On the powerful third and final eclipse day of this spring’s eclipse season, May 25th, not only did the March Against Monsanto draw 2 million people from 52 countries and 436 cities, but the trial everyone was watching with bated breath, over the right to raw, non-GMO milk in Wisconsin, ended the way it should have, hopefully setting the kind of precedent that will turn the tide for people’s right to decide for themselves what they shall put in their own mouths.
In these days of creeping tyranny – some would say galloping tyranny – whenever freedom wins a battle, it’s time for a celebration.
So pour yourself a champagne glass full of healthful, delicious, GMO-free raw milk, and raise a toast to Vernon Hershberger, who was just acquitted by a jury on three of four counts of “foodcrime.”
Hershberger can now return to his farm and continue producing healthy food for his neighbors. The jury’s verdict sent an unmistakeable message: When a farmer like Hershberger wants to run a cooperative food club, and provide his neighbors with raw milk and other non-Monsanto, farm-grown foods without a retail license, he is acting within his legitimate rights. In other words, both raw milk and direct-to-consumer food clubs have been effectively legalized in Wisconsin.
Hershberger was only convicted on one of four counts: Violating the holding order placed on his products after he was raided by the food gestapo. Since the jury effectively ruled that the raid itself was unjustified, and since Hershberger is a peaceable man with a reputation for community service, it seems unlikely that Judge Reynolds will impose anything close to the maximum penalty of a year in prison and a $10,000 fine.
As the 2008 Libertarian candidate for Congress in Hershberger’s district, and a member of his food club, I have a personal interest in this case. I would like to see western Wisconsin’s Driftless Zone, which is roughly contiguous with its 3rd Congressional District, become the launching pad for a global renaissance of small organic farms, natural foods including raw dairy products, direct farm-to-consumer distribution arrangements, wide-scale hemp production, and a revolt against frankenfoods, GMOs, and dangerous technologies in general – including all genetic engineering technology, which ought to be put under a five-century moratorium and reconsidered only after humanity gets its act together.*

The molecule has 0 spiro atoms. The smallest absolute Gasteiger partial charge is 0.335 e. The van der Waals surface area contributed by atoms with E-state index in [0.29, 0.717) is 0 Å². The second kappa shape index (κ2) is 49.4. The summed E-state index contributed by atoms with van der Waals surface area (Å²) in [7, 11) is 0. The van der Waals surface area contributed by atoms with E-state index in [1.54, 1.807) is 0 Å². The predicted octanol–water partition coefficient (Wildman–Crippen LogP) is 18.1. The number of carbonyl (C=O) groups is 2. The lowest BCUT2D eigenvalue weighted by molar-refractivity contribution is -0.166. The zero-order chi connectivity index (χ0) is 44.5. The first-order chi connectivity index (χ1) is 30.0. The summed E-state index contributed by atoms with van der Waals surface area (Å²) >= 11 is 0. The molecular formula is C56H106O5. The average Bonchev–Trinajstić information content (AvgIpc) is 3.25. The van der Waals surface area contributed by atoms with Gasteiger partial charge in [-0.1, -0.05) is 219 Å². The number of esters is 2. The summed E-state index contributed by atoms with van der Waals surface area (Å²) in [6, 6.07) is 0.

I would like to see western Wisconsin ban GMOs immediately, and then move toward becoming an organic-farming-only zone. I would like to see dozens or hundreds more buyers’ clubs selling healthy food directly to consumers – including raw milk. (Once you’ve tasted raw, “living” milk, and noticed how much easier it digests, you’ll never want to drink dead milk again.)
The food freedom movement, and its new hero Vernon Hershberger, could play a key role in catalyzing these changes.
The food freedom movement, unlike some branches of the freedom movement, is an easy PR sell. One reason: Real food tastes so much better than fake food. Another: You feel better, and have fewer health problems when you eat it. And: Food itself is a convivial, non-threatening topic. (Non-threatening until the corporations start toxifying it, anyway.)
Guns can be scary. Unconstitutional drone strikes and presidential death panel killings-without-trial are scary. Even mind-altering drugs can be scary – take a look at a habitual meth user if you doubt this.
But natural, healthy, delicious food is an easy topic for people to get together and agree on.
God bless Vernon Hershberger, the farmer who decided to fight back. And God bless the whole food freedom movement. May it flower into something vastly bigger.
*Note: “Pro-freedom” people who support genetic engineering as a “free choice” activity are extremely shortsighted. As Bill McKibben explains in his book Enough, genetic technologies, especially germ-line genetic engineering, will inevitably put an end to all forms of freedom, and destroy humanity within a few generations, if they are allowed to continue.